Remember Nerd Wallet? They own a lot of the prime real estate for finance-related topics (especially in the personal finance realm). Click on one of their featured snippets or top-ranking articles, like this one on how to raise your credit score fast, and you’ll quickly see why they’re winning the SERPs.

  • The content has bylines for the writer and editor, and both names are linked to bio pages that list the contributors’ credentials, education and other published work
  • As of our publish date for this guide, the NW article is listed as “Updated Nov 1, 2022,” meaning it was written earlier and has been updated at least once to ensure accuracy and timeliness
  • There are tons of links and even a quote from the senior direct of public education and advocacy at Experian to help drive home key points and increase authority/ trustworthiness.

Home, Garden, Real Estate, Hobbies and Parenting

Before we dig into this industry, this is a good time to introduce another fun Google acronym: YMYL.

YMYL stands for “your money or your life,” which sounds like a bad line from a movie about a mugging but is really just what Google calls “pages or topics that could potentially impact a person’s future happiness, health, financial stability, or safety.”

YMYL topics like crocheting or pruning tomato plants might seem “soft,” but they’re still subject to E-E-A-T guidelines. After all, if content is meant to impact future happiness and safety, among other things, expertise definitely matters. But the type of expertise and/or credentials required change a bit depending on the subject matter.

Google absolutely recognizes informal experience when it’s relevant and appropriate to the topic:

Some topics require less formal expertise. . . Many people share tips and life experiences on forums, blogs, etc. These ordinary people may be considered experts in topics where they have life experience. If it seems as if the person creating the content has the type and amount of life experience to make him or her an “expert” on the topic, we will value this “everyday expertise” and not penalize the person/webpage/website for not having “formal” education or training in the field.

Here’s an example of credentialed expertise versus less-formal expertise around the same general topic:

  • Tips for remodeling a home or installing a toilet should probably come from someone with demonstrated expertise in building, plumbing or other relevant trades
  • Tips for maximalist bathroom décor may rely more on personal experience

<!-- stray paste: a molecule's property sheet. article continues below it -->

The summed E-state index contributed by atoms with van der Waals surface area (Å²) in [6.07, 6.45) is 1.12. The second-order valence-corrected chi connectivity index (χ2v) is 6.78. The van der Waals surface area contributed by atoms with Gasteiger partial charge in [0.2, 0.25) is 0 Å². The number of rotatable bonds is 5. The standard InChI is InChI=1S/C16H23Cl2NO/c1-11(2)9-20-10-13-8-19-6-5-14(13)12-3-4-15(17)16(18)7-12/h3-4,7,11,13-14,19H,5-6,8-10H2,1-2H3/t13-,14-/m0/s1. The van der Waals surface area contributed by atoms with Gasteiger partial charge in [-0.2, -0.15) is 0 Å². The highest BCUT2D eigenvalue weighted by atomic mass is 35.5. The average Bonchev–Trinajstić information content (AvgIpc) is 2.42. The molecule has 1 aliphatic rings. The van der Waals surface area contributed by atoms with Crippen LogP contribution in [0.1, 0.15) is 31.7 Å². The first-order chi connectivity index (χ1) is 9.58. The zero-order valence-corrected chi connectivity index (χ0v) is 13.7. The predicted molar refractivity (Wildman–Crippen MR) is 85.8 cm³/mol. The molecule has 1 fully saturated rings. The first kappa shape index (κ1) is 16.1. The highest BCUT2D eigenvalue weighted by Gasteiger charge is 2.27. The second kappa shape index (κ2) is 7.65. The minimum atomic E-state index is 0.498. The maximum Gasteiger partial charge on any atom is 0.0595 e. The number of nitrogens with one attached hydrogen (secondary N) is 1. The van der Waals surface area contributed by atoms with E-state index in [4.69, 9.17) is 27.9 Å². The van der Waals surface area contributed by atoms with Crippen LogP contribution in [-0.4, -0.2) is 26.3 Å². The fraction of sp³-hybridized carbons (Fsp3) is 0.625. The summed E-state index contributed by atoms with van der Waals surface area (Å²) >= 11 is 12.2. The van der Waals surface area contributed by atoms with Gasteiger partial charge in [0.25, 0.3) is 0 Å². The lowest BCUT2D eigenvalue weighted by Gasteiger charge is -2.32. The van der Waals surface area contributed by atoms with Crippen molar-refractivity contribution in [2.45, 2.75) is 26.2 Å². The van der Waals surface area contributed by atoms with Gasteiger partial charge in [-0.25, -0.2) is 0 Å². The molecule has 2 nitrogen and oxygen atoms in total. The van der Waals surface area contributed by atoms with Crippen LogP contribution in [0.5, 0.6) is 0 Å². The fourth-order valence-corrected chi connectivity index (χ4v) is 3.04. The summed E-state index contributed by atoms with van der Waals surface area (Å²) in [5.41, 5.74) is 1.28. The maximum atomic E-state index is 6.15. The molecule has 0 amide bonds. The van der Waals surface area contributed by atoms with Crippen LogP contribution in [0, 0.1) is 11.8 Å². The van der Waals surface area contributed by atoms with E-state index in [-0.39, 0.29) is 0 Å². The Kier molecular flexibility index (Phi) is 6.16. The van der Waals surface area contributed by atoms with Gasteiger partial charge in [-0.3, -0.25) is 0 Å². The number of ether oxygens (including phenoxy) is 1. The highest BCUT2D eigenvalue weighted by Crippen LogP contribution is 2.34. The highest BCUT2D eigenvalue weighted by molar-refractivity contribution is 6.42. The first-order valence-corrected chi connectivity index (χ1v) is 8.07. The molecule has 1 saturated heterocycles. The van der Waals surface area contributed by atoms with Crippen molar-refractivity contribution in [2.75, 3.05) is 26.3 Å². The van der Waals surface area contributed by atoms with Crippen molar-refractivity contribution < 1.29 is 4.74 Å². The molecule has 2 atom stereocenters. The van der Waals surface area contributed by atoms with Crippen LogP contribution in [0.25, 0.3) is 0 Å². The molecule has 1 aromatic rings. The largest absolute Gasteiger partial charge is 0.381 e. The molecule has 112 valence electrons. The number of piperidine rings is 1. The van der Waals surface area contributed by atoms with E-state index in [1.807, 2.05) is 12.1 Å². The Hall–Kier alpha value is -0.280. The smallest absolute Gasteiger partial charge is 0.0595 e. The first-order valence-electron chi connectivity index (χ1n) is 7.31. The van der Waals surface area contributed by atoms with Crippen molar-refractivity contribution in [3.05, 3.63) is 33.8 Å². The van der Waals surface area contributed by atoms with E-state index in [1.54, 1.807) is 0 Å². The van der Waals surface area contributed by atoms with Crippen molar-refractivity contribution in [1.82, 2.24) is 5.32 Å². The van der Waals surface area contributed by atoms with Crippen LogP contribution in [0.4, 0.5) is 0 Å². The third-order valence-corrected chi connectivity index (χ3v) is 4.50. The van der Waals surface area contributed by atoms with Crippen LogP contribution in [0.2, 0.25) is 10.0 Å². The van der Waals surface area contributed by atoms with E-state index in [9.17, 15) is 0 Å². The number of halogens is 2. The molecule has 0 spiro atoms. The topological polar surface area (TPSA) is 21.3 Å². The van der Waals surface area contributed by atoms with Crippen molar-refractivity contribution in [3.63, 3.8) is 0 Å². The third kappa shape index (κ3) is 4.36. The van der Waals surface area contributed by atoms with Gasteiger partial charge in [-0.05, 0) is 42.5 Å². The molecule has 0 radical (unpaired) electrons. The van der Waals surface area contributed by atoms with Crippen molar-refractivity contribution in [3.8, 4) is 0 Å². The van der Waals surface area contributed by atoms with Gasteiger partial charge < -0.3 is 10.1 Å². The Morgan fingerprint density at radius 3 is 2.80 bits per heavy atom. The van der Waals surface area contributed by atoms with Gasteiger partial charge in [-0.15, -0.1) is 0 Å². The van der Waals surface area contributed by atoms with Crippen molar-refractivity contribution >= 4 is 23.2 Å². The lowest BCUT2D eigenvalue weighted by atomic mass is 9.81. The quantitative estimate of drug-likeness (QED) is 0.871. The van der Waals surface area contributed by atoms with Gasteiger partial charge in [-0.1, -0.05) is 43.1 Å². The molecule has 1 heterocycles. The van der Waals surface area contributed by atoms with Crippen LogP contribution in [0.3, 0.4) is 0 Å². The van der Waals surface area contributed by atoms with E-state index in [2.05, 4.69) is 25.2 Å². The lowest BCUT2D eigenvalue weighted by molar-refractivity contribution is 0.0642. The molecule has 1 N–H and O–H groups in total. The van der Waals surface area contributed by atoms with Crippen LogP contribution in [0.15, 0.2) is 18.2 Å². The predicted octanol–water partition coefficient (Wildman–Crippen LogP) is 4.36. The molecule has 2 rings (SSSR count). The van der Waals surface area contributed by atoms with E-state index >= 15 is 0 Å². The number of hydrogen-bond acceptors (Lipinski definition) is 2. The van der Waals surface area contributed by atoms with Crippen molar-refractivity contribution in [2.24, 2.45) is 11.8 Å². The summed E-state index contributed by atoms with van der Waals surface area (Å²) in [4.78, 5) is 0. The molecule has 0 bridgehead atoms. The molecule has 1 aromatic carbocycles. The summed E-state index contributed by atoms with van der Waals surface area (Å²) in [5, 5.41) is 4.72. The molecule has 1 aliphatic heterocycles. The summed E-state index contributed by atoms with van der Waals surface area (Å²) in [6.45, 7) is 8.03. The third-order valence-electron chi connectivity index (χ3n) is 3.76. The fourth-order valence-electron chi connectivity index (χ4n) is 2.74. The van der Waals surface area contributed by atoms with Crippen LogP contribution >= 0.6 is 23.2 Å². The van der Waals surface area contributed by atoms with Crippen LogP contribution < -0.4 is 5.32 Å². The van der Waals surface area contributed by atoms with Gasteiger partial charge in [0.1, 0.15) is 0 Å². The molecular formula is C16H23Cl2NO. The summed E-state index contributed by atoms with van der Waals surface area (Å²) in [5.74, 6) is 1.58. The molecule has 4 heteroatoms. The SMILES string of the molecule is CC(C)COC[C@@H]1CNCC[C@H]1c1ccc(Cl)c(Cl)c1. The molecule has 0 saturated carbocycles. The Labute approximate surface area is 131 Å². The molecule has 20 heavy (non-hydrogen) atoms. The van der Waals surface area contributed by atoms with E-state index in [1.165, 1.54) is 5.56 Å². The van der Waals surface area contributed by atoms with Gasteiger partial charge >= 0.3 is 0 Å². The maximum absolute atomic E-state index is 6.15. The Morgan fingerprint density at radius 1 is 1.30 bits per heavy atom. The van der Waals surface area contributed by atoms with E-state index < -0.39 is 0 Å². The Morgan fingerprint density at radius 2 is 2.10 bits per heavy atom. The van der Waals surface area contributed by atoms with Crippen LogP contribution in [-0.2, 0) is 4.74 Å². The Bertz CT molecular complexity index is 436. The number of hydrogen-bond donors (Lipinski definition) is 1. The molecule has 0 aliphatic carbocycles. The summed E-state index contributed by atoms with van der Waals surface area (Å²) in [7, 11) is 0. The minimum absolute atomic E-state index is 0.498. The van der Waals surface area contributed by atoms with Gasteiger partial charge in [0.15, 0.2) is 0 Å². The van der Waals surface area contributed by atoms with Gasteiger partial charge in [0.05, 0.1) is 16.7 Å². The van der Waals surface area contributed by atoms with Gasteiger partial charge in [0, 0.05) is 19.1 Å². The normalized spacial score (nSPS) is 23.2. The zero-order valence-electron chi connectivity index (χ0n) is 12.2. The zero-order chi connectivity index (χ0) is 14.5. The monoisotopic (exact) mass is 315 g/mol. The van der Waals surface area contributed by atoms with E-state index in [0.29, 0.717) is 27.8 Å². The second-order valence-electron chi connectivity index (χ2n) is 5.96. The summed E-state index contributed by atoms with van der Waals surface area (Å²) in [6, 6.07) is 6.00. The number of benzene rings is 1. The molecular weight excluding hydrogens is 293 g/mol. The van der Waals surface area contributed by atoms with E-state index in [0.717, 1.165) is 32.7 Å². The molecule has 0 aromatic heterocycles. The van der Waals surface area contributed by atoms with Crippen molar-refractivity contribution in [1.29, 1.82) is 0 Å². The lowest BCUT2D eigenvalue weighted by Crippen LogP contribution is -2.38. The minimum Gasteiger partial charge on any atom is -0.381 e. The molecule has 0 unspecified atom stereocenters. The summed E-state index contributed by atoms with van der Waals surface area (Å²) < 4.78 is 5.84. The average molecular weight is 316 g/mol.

Google doesn’t typically extend its everyday expertise free pass to science and tech articles, especially when the content claims to present new information or theories. Instead, Google expects these articles to represent and include well-established facts and expert consensus.

To publish STEM content that’s in line with E-E-A-T:

  • Use expert content creators
  • Source facts and other info from highly credible sites
  • Go straight to the primary source for those facts, such as studies published in scientific journals

Food, Beverage and General Retail Products

Everybody eats and everybody has an opinion on food, so it’s not exactly shocking that everyday expertise often comes into play for content in this niche. There’s a lot of common knowledge surrounding cooking, for instance, and content surrounding retail products relies heavily on reviews.

There are some exceptions here. While a layperson could write a blog on favorite Cabernet and cheese pairings, you might want a trained sommelier to weigh in on deep-dive wine topics like vinification techniques. A frequent shopper could offer up tips on extreme couponing, but it would take an expert to confidently espouse on the psychology of retail product pricing.

To know whether you should recruit an expert or if you’re okay with “everyday expertise,” think about the topic at hand and whether someone would need to study to fully understand and explain the nuances of that topic or if a hobbyist has the chops to cater to search expectations.

The Final Word on E-E-A-T

There’s no secret handshake or magic potion that will earn you a shortcut to the top of Google’s search results. It’s a level playing field, and the top spot is open to anyone willing to put in the time and effort to meet E-E-A-T expectations.

But the road isn’t always well-paved and hurdles aren’t exactly uncommon — especially when Google’s averaging over a dozen updates per day. Keeping up with trends and investing in E-E-A-T friendly content is a solid, winning strategy that benefits rankings and readers alike.

Incorporate the tips above and you may soon see:

  • Better SEO performance
  • Higher conversion rates
  • Increased strength in the face of Google’ scrutiny — no matter what updates are in the offing

ALSO – Expert Checklist: SEO for Blog PostsIf you know you need to do something to improve your SEO and just don’t have the time, knowledge or in-house resources to get it done, we can help. Find out more about Crowd Content’s professional writing services and how they can help you create E-E-A-T content.

Posted in SEO

Article by

Eric has been working in marketing and product management for over a decade with companies in the software, eCommerce and content creation spaces. He’s particularly drawn to both content marketing and SEO and is excited that the two areas are increasingly converging. While he’s pretty serious about marketing, he does love to drop a great dad joke on occasion.